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Elijah Trillionz
Elijah Trillionz

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Select HTML Elements in CSS using attributes

Hey friends. Let's take a look at an awesome feature in CSS.

In this article, we will select HTML elements in CSS using the element's attributes. For example

You can select and style all <a> tags with a secured URL (https), you can select and style all <input> tags that are passwords only, and so much more.

The syntax is simple to learn and easy to master. Follow along.

Use Cases

Let's say I have a list of links, and in this list, I want to specify a different color for links that are not secured.

Traditionally assigning classes to each unsecured list will come to mind.

But this can be full of bugs especially if it's a long list. Worst case scenario it is a WordPress site and styling unsecured links will have to be done dynamically.

So instead of classes, this is what will help

a[href^='http://'] {
  color: red;
}
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In the example above, I have selected all <a> elements that have their URLs starting with http://. Now we can apply any style.

Cool right?

  • The square brackets are the syntax of selecting attributes in CSS.

  • The "href" represents the attribute you want to select.

  • The caret (^) is the operator, there are others (I will list them below); the caret simply means "starts with"

  • And of course the value ("http://")

Here is the syntax element[attr operator="value"]

Some more examples

Selecting all elements with titles that begin with "sam"

[title^="sam"] {
  color: blue;
}
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This means
<p title="samandsong">Hello sam</p> and <h2 title="samama">Hey Sam</h2> will be blue.

The example above can be rewritten as

body[title^="sam"] {
  color: blue;
}
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Now that you know the syntax let's see the most used of the operators

Operators

no operator

When no operator is specified it selects all elements with matching attributes and values. For example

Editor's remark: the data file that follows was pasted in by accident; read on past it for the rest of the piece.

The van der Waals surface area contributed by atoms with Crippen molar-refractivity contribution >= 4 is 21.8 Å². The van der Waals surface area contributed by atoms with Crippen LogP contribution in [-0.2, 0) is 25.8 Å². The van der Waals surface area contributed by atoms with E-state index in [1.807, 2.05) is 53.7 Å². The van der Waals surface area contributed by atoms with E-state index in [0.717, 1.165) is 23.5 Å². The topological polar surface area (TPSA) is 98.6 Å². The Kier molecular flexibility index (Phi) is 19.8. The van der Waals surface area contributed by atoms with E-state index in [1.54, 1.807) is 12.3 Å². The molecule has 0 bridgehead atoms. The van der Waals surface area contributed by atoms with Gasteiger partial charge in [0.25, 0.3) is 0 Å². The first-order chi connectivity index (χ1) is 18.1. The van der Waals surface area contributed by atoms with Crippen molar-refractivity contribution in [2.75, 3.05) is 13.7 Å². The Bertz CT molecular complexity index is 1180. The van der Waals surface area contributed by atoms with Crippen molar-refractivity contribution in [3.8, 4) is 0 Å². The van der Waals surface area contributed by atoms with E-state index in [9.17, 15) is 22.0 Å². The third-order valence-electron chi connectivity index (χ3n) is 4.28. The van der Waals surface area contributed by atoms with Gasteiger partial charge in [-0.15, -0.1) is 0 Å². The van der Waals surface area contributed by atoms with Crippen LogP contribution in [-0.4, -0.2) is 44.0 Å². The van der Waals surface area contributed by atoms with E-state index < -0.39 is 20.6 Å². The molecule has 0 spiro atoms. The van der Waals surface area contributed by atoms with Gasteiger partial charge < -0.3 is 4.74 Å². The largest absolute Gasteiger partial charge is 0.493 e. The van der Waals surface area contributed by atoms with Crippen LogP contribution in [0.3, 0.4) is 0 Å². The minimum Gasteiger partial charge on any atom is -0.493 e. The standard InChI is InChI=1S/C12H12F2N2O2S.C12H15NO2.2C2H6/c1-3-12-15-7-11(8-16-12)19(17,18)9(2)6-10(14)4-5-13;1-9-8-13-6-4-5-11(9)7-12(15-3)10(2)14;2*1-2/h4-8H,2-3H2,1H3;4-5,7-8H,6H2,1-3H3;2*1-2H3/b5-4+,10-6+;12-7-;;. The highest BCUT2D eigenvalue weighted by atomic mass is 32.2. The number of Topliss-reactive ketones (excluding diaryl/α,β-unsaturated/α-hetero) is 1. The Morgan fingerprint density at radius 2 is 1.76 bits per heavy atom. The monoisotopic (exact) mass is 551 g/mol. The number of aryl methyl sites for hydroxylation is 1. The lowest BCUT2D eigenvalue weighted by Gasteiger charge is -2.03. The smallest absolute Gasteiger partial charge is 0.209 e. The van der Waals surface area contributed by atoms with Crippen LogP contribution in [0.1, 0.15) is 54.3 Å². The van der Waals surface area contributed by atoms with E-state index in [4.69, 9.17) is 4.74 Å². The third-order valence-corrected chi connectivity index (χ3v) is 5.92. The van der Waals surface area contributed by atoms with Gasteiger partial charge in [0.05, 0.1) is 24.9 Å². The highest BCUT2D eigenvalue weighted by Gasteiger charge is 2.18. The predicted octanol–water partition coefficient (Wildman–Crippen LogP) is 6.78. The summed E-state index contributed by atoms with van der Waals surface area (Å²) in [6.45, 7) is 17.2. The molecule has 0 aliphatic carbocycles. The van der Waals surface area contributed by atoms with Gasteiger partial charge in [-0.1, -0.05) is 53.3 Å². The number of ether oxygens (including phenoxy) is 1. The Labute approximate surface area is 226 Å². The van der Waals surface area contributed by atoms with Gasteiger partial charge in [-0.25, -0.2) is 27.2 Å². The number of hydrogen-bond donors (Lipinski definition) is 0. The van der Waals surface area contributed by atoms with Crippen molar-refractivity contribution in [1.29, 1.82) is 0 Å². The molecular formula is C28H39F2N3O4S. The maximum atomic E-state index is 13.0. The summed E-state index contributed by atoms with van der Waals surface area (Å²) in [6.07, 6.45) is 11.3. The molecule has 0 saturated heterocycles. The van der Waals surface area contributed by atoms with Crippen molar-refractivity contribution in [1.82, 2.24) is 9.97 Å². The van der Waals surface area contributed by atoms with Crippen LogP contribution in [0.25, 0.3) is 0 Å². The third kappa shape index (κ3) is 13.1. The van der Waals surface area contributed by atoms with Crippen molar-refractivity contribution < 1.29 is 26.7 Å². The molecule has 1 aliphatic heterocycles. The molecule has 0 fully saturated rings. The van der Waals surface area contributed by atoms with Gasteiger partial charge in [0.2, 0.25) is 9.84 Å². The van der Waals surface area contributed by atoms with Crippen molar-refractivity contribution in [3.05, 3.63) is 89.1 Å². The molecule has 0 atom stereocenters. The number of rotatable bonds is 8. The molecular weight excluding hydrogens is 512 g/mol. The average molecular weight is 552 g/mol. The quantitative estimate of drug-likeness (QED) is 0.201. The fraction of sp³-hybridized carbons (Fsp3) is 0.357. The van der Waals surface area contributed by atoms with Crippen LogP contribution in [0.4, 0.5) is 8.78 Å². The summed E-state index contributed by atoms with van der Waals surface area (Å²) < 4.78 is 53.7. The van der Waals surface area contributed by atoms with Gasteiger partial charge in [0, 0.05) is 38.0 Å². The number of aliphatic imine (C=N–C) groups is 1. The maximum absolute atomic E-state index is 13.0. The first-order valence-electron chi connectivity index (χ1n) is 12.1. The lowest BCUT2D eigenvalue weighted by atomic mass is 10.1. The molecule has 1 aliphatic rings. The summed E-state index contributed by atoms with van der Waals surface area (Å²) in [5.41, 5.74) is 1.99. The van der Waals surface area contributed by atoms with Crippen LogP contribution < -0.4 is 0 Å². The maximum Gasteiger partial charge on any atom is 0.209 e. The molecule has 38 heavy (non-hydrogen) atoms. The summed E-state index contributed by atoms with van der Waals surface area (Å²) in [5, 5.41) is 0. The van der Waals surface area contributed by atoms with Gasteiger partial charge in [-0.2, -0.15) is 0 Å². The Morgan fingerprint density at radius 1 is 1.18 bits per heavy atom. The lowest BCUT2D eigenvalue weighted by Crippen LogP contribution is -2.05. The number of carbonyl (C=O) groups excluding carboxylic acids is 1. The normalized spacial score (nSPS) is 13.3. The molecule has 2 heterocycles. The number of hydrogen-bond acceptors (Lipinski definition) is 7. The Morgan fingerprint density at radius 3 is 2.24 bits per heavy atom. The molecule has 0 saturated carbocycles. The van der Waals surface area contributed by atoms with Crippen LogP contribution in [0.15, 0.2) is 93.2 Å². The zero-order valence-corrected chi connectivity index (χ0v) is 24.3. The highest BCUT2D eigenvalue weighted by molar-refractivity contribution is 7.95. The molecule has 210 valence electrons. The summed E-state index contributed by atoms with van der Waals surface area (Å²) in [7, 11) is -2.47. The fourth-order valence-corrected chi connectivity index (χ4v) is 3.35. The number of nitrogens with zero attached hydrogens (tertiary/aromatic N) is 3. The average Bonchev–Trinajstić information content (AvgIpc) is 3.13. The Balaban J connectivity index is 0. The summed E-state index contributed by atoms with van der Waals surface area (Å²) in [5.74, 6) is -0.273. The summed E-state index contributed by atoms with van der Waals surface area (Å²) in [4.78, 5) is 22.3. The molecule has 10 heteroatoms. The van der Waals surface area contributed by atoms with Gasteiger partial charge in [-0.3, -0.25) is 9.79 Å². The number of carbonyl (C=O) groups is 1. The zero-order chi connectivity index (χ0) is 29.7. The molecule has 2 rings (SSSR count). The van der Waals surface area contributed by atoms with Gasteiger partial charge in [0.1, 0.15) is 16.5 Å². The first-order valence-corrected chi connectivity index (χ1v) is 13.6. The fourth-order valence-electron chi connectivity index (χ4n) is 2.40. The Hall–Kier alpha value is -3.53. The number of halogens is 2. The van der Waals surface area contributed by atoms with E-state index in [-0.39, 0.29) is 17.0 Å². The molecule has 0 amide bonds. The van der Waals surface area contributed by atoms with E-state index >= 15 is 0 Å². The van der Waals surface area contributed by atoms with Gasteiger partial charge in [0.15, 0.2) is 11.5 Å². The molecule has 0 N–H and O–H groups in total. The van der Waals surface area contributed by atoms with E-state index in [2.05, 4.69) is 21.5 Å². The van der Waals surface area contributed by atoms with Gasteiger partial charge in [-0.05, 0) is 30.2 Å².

input[type="password"] means select only input elements with a type (attribute) of password

asterisk (*)

We use this operator to select all elements whose attributes contain at least one occurrence of the specified value. For example

input[type*="e"] will select all input elements with a value of "e" as its type.

This means email, text but not password will be selected.

caret (^)

With this operator, we can select all elements whose attributes' values begin with the specified value. For example

a[href^="http://"] will select <a> elements that has its "href" attribute start with "http://"

dollar ($)

We use this operator to select all elements whose attributes` values end with the specified value. For example

a[href$=".org"] will select <a> elements that has its "href" attribute end with ".org"

tilde (~)

With this operator, we can select all elements whose white-space separated attributes' values contain the specified value. For example

[title~="mark"] will select all elements that have a "title" of "mark".

For this operator to work, the values of the attributes should be white-space separated.

If "mark" is joined with another value or word, it will not be selected for example

<p title="mark-clean-sheet"></p> will not be selected, rather <p title="mark clean-sheet"></p> will be selected.

Case-insensitive

Sometimes attribute values casing can vary. And these selectors in CSS are case-sensitive.

To make it case-insensitive add an "i" before the closing bracket i.e [title*="mark" i]

Conclusion

There is one more operator that is used for matching language subcode. It is rarely used, but you should check it out on MDN. It can come in handy anytime.

This article is from one of my threads on Twitter. You can follow me there to get a daily digest on web development.

Hope you learned something, if you did, shoot me a comment to let me know. If you think I did something wrong, please also let me know in the comments.

Happy styling.

Discussion (2)

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baenencalin profile image
Calin Baenen

There's a mistake. - You use a caret (^) instead of a dollar sign ($) in your explanation for the dollar sign operator.

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elijahtrillionz profile image
Elijah Trillionz Author

Thanks. it has been corrected.